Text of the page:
As a financier and service provider in the pre-owned vehicles segment, Bike Bazaar is bracing for the rollout of scrappage policy. Sumesh Soman looks at the value proposition and impact on the components ecosystem as a crucial subset.

The verdict on the scrappage policy is a split one! Divided between an opportunity on one end of the spectrum and a threat of negatively impacting the pre-owned vehicle segment. Warranting a voluntary scrappage, restricting the life cycle of a vehicle to 15-years, the latter segment, has some stakeholders concerned about the business running into third and fourth owner hands being impacted. Here, financier and service provider of pre-owned vehicles, focussed on two-wheelers up to 500 cc, Bike Bazar, has sensed an opportunity. Averred Srinivas Kantheti, Co-founder at Bike Bazaar and Ex-President, Bajaj Auto – Two-wheelers, Domestic Sales, “I don’t think it impacts us negatively at all. We do not look at vehicles beyond eight or nine years. We are focussed on the scrappage value which will be credited to the customer.” “We expect the customer to invest in a new vehicle and especially when there is a demand for electric two-wheelers. The scrappage policy can prove to be a useful push for our business,” he opined. Admitting to it being early days to gauge the impact of the rollout in-depth, Kantheti drew attention to the pilot commencing in select pockets ahead of a national rollout.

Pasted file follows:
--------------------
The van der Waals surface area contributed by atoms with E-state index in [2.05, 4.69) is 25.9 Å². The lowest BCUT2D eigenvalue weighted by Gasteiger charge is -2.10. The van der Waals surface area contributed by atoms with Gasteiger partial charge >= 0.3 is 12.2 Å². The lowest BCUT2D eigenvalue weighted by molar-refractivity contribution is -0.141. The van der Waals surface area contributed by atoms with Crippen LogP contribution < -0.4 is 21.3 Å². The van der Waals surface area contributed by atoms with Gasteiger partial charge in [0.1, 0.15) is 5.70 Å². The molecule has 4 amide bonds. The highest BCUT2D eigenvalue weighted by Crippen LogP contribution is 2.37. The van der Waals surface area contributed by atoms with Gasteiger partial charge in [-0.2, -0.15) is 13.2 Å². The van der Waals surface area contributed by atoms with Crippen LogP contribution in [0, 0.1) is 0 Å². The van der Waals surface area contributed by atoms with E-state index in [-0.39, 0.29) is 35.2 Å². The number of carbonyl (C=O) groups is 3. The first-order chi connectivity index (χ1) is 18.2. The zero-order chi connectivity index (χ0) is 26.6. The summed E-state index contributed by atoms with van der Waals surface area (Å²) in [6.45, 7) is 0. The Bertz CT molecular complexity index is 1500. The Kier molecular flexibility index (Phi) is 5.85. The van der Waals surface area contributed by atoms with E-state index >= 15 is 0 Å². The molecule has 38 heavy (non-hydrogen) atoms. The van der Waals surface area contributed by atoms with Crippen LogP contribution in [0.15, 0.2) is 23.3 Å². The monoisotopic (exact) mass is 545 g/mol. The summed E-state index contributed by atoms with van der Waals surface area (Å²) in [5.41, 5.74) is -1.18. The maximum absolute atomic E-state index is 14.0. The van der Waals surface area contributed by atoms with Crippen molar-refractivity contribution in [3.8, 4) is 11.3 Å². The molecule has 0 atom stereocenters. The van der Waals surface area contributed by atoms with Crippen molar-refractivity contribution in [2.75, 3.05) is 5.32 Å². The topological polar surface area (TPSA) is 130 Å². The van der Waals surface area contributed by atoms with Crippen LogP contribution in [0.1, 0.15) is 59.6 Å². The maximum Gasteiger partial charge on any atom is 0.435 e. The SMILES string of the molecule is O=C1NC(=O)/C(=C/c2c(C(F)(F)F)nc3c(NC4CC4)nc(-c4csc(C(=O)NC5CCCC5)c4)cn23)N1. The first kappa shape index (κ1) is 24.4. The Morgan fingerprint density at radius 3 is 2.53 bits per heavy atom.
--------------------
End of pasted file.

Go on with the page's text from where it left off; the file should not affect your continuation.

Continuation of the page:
The marketplace dynamics